Behold! The unveiling of Apple's next product... the iBuilding. Okay, so it's not a product, but it is their highly-anticipated new campus in Cupertino, California. Steve Jobs, wearing his trademark mock turtleneck and jeans, revealed the plans—with fancy, although somewhat grainy renderings—at yesterday's Cupertino City Council meeting (watch the video after the jump). According to several reports, the architect of the new complex, whose land Apple bought from Hewlett Packard, will be Norman Foster, but that hasn't been formally announced. A few highlights of the new design: Apple's new HQ is shaped like a doughnut, a spaceship, or an iPod trackwheel. It's clad in curved glass with a giant courtyard in the middle. While Apple plans to increase it's employees from 9,500 to 13,000, it will reduce its surface parking by 90% (from 9,800 to 1,200) and most of the parking will be underground. The vast majority of campus is set aside for landscaping (with an estimated 6,000 trees). According to Jobs, the building will generate its own clean energy using the grid as backup. Given how the council treated Jobs like a visiting god, it looks like the company should get the project passed. If it moves forward, the new campus is expected to be complete by 2015.
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Apple takes another bite. Once famous for its oysters, Grand Central will now be known for its Apples. Cult of Mac reports that the computer giant plans to open their biggest retail outlet yet, which will, no doubt be as busy as Grand Central Station. High speed posturing. If you don't want it, we'll take it! That's the message being sent out by Democratic governors to their Republican counterparts who are rejecting infrastructure dollars. Huff-Po's Sam Stein notes that governors from New York, Washington, and California are lining up to take Florida Governor Rick Scott's rejected $2 billion in federal funding for high speed rail line. Goal! One more hurdle to go. DNA reports that Columbia's Baker Field got the green light from the City Planning Commission to build the Steven Holl designed Campbell Sports Center. Part of the plan includes a James Corner/Field Operations-designed park and 17,000 square feet of restored marsh and shoreline. Pool Hall Banking. A 1916 bank building on Philadelphia's Chestnut Street will take on an adaptive reuse that its architect Horace Trumbauer surely never dreamed of. PlanPhilly reports that developer Paul Giegerich is thinking of turning the architect's two story cathedral of commerce into a swanky pool hall with food created by a star (Steven Starr to be exact).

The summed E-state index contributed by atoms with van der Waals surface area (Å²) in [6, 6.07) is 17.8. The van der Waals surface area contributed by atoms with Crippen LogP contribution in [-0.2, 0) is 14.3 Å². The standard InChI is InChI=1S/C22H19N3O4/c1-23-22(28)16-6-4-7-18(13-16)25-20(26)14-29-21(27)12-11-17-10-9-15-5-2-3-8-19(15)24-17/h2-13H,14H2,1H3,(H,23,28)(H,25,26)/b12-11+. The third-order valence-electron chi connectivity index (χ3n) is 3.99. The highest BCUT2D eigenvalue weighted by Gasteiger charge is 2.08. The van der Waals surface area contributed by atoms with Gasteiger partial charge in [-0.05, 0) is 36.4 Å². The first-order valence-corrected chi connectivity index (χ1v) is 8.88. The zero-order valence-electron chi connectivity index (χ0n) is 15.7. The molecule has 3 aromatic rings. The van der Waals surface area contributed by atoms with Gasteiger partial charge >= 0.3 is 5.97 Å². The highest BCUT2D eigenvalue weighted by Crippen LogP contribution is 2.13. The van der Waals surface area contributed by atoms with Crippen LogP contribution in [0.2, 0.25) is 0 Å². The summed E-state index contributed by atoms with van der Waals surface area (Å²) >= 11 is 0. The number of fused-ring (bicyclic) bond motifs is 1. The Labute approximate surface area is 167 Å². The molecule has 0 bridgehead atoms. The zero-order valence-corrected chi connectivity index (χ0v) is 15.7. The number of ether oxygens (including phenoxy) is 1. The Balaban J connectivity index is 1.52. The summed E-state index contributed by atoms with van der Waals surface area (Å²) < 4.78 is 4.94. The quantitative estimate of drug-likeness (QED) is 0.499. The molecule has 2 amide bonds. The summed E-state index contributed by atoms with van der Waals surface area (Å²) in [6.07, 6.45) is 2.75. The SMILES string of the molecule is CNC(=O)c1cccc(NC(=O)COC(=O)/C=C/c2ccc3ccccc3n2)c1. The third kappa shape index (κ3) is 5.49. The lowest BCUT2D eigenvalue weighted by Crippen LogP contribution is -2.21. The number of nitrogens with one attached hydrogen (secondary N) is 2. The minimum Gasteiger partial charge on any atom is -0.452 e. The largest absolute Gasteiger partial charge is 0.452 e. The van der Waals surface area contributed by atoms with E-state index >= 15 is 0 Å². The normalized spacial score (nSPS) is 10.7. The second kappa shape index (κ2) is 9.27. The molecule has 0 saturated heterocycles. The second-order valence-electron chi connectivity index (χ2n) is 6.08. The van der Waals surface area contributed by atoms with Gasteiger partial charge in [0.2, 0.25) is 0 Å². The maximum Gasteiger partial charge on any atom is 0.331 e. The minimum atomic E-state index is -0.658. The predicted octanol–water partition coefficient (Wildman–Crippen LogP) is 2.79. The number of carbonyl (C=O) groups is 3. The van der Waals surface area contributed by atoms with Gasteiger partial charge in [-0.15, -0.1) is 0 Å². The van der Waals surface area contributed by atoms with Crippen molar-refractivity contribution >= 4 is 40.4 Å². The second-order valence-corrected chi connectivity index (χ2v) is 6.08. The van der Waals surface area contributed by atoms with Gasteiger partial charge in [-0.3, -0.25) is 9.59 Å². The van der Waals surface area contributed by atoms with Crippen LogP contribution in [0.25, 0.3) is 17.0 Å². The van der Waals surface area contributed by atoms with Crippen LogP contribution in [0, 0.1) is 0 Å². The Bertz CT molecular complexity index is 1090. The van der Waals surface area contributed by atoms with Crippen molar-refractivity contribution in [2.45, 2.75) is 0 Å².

So it turns out they've finally approved designs for the Apple Store in Georgetown. As we speculated, Bohlin Cywinski Jackson came up with a perfectly appropriate glassy-historicist design, as they already have in places like Soho and Boston. The thing is, after a year-and-a-half of deliberating over designs for the project, and rejecting four previous proposals, what the Old Georgetown Board approved looks suspiciously like what was presented 18 months ago. It's basically the same as the previous proposal from February, except that columns were added to the entryway to make it not quite so glassy. And we thought New York was bad. (h/t ArchNewsNow)